News Archive

David Wunderlich

In a nutshell, what do you do?
My main focus is acting; it’s what I love and what I came out here to do. However, this year, I’ve been involved on the other side of the camera as well. I started my own company, Break Free Productions, as a platform to create and cast myself in my own work. It’s been quite the learning curve, but incredibly rewarding as well.
What are you working on right now?
As I’m writing this, I just stepped off the set of General Hospital. I recur on that show as the bartender at the Metro Court Restaurant. I’m also currently in the process of submitting a short film I produced and starred in to various festivals locally, nationally and internationally. It’s something I’ve been working on with some colleagues for the past six months, and now the film is finally finished and we’re in the process of getting it out there and (hopefully) being recognized for our hard work. This film has taught me so much about the filmmaking process. I’ve been there every step of the way from inception to completion, and then some! It’s insane the amount of work it takes to get a movie made. I have a whole new appreciation now when I sit down and watch a film.
Why do you love what you do?
I’ve loved movies for as long as I can remember. I’ve always been fascinated by actors, too. I can remember as a kid watching the red carpet just to see the interviews of the actors and then changing the channel as soon as the awards started because I didn’t know any of the movies that were nominated! There was just always something so unique and authentic about actors and from a very young age it’s been a quality I’ve admired. And once I started acting, I knew why this quality exists in actors. Learning to be a better actor is learning to live a fuller life, plain and simple. Any reservations you have as an actor are the same reservations you have in your life, and learning to work through those is unbelievably rewarding.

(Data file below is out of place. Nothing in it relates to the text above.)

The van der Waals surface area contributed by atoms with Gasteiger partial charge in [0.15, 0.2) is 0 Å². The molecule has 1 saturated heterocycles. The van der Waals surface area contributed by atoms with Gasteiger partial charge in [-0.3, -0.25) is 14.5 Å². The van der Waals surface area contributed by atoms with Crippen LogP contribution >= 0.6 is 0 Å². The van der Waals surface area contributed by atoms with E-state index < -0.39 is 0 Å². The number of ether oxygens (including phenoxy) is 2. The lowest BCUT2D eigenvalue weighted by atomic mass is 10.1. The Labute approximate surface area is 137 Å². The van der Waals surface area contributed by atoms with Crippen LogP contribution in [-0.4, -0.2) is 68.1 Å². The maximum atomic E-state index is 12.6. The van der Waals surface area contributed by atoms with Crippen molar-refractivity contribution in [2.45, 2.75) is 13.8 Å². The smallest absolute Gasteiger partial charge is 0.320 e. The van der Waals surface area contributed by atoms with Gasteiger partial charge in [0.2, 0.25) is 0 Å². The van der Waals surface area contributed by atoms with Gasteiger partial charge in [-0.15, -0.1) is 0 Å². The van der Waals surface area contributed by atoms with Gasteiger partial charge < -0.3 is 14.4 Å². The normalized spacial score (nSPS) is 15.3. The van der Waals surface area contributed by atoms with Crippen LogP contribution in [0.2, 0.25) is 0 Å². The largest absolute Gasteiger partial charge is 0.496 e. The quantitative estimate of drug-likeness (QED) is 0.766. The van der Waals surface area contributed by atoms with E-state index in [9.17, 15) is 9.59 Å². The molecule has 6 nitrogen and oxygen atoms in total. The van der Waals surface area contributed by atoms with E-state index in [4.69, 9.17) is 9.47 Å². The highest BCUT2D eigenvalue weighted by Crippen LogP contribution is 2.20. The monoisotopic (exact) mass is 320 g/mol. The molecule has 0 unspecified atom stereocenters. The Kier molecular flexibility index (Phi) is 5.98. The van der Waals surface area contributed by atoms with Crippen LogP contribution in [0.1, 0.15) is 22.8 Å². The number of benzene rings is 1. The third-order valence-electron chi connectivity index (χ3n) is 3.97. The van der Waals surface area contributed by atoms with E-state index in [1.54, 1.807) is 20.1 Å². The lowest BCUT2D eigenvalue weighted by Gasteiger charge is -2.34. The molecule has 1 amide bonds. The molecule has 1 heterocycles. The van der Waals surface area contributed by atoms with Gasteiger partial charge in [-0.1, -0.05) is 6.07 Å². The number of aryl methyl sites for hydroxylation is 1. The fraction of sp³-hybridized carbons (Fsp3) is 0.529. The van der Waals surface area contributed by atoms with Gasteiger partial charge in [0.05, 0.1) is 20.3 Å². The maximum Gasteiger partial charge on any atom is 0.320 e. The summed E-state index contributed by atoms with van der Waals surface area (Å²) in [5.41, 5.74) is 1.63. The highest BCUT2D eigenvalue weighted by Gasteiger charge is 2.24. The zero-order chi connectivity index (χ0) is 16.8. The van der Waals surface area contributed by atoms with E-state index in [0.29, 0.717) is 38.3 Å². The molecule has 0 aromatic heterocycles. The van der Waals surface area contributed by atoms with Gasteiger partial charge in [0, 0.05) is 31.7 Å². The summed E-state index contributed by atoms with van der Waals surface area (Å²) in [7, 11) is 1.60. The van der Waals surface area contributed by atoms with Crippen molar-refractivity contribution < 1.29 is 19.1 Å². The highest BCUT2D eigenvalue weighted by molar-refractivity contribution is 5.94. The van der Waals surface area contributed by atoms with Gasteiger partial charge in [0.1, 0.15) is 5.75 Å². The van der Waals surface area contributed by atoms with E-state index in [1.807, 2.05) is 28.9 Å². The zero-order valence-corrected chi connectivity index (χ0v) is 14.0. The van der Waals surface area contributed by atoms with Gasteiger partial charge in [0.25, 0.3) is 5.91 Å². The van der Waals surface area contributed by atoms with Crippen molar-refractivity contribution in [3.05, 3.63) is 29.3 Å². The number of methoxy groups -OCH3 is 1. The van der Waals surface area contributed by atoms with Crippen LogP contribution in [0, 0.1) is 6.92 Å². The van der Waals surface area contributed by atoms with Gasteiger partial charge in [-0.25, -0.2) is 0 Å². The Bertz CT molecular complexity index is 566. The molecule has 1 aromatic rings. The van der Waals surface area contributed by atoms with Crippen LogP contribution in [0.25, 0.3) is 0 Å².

It’s also because of the way films have affected my life. Films have the power to open your mind and your heart to something, or to bring clarity to a struggle you’ve been dealing with, and even to change the direction of your life. It’s happened to me so many times, and my hope is that I can someday return the favor, maybe help some kid realize his dream.
How did Albion help you get there?
I did my first play at Albion. Albion also gave me the opportunity to come out to LA and intern on the set of Cougar Town my junior year, and it was during that internship that I decided I was going to go all in and pursue acting as a career. If it weren’t for my four years at Albion, I might not even be out here right now. But, ultimately, the liberal arts education I received there has helped me more than I had ever imagined. I opened my mind through it, and nothing could be more helpful for a career in the arts.